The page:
Wednesday, May 28, 2008

A Prisoner in My Own Home

The full horror of my situation is beginning to dawn on me. Living next door to a hyperactive, juvenile delinquent mule is indiscribably awful. Not satisfied with having half my room, he now wants the other half. He spends his time with his head shoved between the boards, making what he takes to be hugely funny faces at me and spilling my water bucket. Tonight he managed to steal my dinner - of course he eats at warp speed while I prefer to chew each mouthful at least twenty five times. Now he's taken to rattling the chain that keeps the gate closed between us. I just doze off and he gives the thing a shake while saying "wake up ole guy. i'm board do summthin innerestin fer a change.". I barely get my ten hours of restorative sleep these days. The male human says he will add an extra board this weekend. I'd prefer he board the mule up in a wall the way they did in the middle ages.

On a happier note, we derived some amusement from sorting through the woman's things that she foolishly left on the ground. It was her own fault, of course. She had driven us from the lush paddock into the bare one to enforce a break from grazing (she calls it gorging). Then she put up the electric wire to make us stay put. We wandered around the corner of the barn and there was a veritable cornucopia of horse amusement. I tested the arms of her sunglasses and they came right off. Good thing I checked - who knows what might have happened otherwise. Doc grabbed the lunge whip and began whirling it around like a lion tamer. Molly sorted through her jacket for food, in the process turning the pockets into mushy slime. TJ got her hat and paraded around, holding it by the brim and waving it frantically. There were other interesting things, such as a telephonic device and a pair of gardening gloves, but we were rudely interrupted. "HEY YOU DEADBEATS!" she bellowed, and proceeded to charge at us, waving her arms. The objects became scattered far and wide and it took her a good half hour to retreive everything. Let it be a lesson to her. If she keeps us from our preferred food source, there will be unpleasant consequences.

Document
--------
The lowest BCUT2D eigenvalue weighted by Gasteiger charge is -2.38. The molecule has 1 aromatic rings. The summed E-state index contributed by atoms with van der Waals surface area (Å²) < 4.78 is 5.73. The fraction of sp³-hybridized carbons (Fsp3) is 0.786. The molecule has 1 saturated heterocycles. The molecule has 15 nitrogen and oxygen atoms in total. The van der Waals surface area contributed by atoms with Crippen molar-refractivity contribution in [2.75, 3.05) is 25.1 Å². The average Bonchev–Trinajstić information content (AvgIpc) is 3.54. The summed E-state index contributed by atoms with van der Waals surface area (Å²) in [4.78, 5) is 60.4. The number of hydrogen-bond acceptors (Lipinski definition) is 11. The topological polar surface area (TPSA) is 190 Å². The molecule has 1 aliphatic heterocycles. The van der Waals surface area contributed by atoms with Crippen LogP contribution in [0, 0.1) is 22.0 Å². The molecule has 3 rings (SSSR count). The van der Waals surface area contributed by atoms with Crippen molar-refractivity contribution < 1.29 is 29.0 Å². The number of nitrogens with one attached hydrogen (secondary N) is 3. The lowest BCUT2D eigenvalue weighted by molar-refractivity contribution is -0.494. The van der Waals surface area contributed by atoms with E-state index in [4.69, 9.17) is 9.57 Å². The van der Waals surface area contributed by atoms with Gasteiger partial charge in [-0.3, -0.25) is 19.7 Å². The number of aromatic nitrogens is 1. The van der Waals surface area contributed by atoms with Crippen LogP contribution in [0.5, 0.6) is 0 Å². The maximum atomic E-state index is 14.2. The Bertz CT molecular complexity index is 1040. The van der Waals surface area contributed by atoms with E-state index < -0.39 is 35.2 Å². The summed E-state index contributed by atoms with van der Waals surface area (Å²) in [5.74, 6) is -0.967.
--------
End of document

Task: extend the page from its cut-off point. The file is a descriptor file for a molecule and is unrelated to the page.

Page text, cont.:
Sunday, May 25, 2008

A Damp, Dark Day

Owing to discrimination against the portly, I am still confined, along with my tormentor, to the paddock with virtually no grazing. Complete waste of time - I haven't lost an ounce, unless you count all the patches of hair TJ has yanked out. Just a typical day of boredom punctuated by bouts of sheer terror.

I was pleased and intrugued to see the humans wheeling a bright blue machine with various cords and hoses and brushes out to our barn. The male human proceeded to demonstrate it's talents, which consist mainly of shooting water at great force thereby blasting dirt off anything it's aimed at. Sometimes it expels soapy water, sometimes clear. He foolishly left the woman alone with the thing and I settled in for the show. She pushed various buttons and the thing made gurgling noises and next thing I knew, she'd blasted the light bulbs and removed the paint from the ceiling. At the end of fifteen minutes the barn looked like a tidal wave had roared through and the woman looked like a nearly-drowned rat. Highly satisfactory from my side of the door.

The carefree mood vanished when I headed for my stall this evening and discovered a gate and TJ living on the other side. He immediately stuck his head through and said "hey, fossil, i lik yor side much mor better." Then he sneezed in my face and bumped his head on my water bucket, spilling half the contents. The nightmare begins and all the humans can do is inexplicably call us Oscar and Felix. Nothing makes sense anymore.

Thursday, May 22, 2008

Two Old Birds Battle It Out

With the absence of our white cat, the bird population has decided that the run-in rafters are an excellent site for avian condominiums. The woman is determined to evict them and I just stand and watch the show.